Black masculinity in Boyz N the Hood is masterfully articulated through the use of idealized images that help to protect an adaptive sense of African-American identity in the framework of certain cultural norms and a class position. The stark image of black manliness in the movie is strengthened through the harsh depiction of social realities in which it has been modified and adopted. Racially and ethnically homogenous culture of African-American neighbourhoods serves as a backdrop for the socially constructed notion of hyper-masculinized black male identity. The following factors contributed to its development: the harmful influence of Euro-American capitalism on the economic and psychosocial state of the African Americans, the active suppression of the Black liberation movement, and substance abuse in African-American communities (Nadell 1995).
It could be said that heteronormative worldview that is undoubtedly adopted by the majority of neighbourhoods of colour has significantly contributed to the depiction of black masculinity in Singleton’s work. Its manifestation is evident from the way the movie heroes walk, talk, stand, make gestures, wear clothes, and wear their hair. However, it is important to realize that black masculinity is inextricably intertwined with the racially marginalized position of African-American males. Therefore, its articulation in Boyz N The Hood was partly a result of director’s desire to portray important socioeconomic differences within American society. It could be argued that black masculinity is a manifestation of a self-protective communicational style; therefore, the adaptive social mechanism of constructing one’s identity according to the demands of an individual’s milieu is evident in almost every scene of the movie.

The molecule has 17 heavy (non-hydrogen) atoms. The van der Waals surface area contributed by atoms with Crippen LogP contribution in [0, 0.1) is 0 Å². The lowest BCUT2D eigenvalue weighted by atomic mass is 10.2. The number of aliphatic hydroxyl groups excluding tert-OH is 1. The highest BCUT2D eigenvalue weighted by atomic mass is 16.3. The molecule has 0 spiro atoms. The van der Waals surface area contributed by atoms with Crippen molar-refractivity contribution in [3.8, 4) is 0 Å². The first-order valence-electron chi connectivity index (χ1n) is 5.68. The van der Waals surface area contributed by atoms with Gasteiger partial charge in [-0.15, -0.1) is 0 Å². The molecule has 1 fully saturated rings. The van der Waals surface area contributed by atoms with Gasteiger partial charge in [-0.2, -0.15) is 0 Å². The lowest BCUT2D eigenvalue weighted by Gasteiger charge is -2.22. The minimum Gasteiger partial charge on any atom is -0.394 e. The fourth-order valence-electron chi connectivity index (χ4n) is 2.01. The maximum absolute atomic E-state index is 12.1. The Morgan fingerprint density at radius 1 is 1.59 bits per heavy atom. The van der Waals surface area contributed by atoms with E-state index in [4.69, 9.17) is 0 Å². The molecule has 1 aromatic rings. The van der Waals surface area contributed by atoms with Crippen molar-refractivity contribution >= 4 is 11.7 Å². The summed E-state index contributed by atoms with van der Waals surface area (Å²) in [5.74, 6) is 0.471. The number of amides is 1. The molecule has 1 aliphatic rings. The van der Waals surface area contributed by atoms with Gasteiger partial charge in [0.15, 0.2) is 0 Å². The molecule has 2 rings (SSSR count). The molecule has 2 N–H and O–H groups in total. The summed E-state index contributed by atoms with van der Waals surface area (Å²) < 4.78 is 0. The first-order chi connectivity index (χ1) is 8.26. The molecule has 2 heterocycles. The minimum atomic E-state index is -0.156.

Bradshaw, P 2016, ‘Boyz N the Hood review – a blistering humanitarian classic that has not dated’, The Guardian, Web.
Chan, K 1998 ‘The construction of black male identity in black action films of the nineties’, Cinema Journal, vol. 37, no. 2, pp. 35-48.
Ebert, R 1991, Boyz N The Hood. Web.
Ford, K 2011, ‘Doing fake masculinity, being real men: present and future constructions of self among black college men’, Symbolic Interaction, vol. 34, no. 1, pp. 38-62.
Hoston, W 2014, Black masculinity in the Obama era, Palgrave Macmillan, London.
Lemelle, A 2011, Black masculinity and sexual politics, Routledge, New York.
Nadell, J 1995, ‘Boyz N The Hood – a colonial analysis’, Journal of Black Studies, vol 25, no. 4, pp. 447-464.
Boyz N The Hood 1991, motion picture, Columbia Pictures, Culver City.
Do the Right Thing 1989, motion picture, 40 Acres and a Mule Filmworks, New York.